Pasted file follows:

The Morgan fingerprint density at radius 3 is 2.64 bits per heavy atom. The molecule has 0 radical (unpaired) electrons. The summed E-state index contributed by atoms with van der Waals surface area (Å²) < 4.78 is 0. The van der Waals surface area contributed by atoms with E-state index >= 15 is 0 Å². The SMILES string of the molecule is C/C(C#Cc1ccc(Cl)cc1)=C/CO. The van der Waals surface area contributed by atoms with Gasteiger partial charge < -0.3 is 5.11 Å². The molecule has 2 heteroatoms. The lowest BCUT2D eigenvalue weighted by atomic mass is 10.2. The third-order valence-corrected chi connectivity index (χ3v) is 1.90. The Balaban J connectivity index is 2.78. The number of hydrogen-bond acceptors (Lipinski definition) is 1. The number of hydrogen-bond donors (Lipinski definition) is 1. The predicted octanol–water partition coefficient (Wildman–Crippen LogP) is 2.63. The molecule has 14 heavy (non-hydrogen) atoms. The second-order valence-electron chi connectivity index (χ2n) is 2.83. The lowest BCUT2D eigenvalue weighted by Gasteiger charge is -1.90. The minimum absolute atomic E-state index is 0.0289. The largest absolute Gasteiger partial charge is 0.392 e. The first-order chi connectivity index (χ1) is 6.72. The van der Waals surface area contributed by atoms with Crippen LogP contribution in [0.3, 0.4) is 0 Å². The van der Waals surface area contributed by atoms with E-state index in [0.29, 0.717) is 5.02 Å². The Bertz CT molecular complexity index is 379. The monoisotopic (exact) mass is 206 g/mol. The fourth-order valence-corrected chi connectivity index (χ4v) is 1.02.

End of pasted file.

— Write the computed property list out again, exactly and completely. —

The Morgan fingerprint density at radius 3 is 2.64 bits per heavy atom. The molecule has 0 radical (unpaired) electrons. The summed E-state index contributed by atoms with van der Waals surface area (Å²) < 4.78 is 0. The van der Waals surface area contributed by atoms with E-state index >= 15 is 0 Å². The SMILES string of the molecule is C/C(C#Cc1ccc(Cl)cc1)=C/CO. The van der Waals surface area contributed by atoms with Gasteiger partial charge < -0.3 is 5.11 Å². The molecule has 2 heteroatoms. The lowest BCUT2D eigenvalue weighted by atomic mass is 10.2. The third-order valence-corrected chi connectivity index (χ3v) is 1.90. The Balaban J connectivity index is 2.78. The number of hydrogen-bond acceptors (Lipinski definition) is 1. The number of hydrogen-bond donors (Lipinski definition) is 1. The predicted octanol–water partition coefficient (Wildman–Crippen LogP) is 2.63. The molecule has 14 heavy (non-hydrogen) atoms. The second-order valence-electron chi connectivity index (χ2n) is 2.83. The lowest BCUT2D eigenvalue weighted by Gasteiger charge is -1.90. The minimum absolute atomic E-state index is 0.0289. The largest absolute Gasteiger partial charge is 0.392 e. The first-order chi connectivity index (χ1) is 6.72. The van der Waals surface area contributed by atoms with Crippen LogP contribution in [0.3, 0.4) is 0 Å². The van der Waals surface area contributed by atoms with E-state index in [0.29, 0.717) is 5.02 Å². The Bertz CT molecular complexity index is 379. The monoisotopic (exact) mass is 206 g/mol. The fourth-order valence-corrected chi connectivity index (χ4v) is 1.02.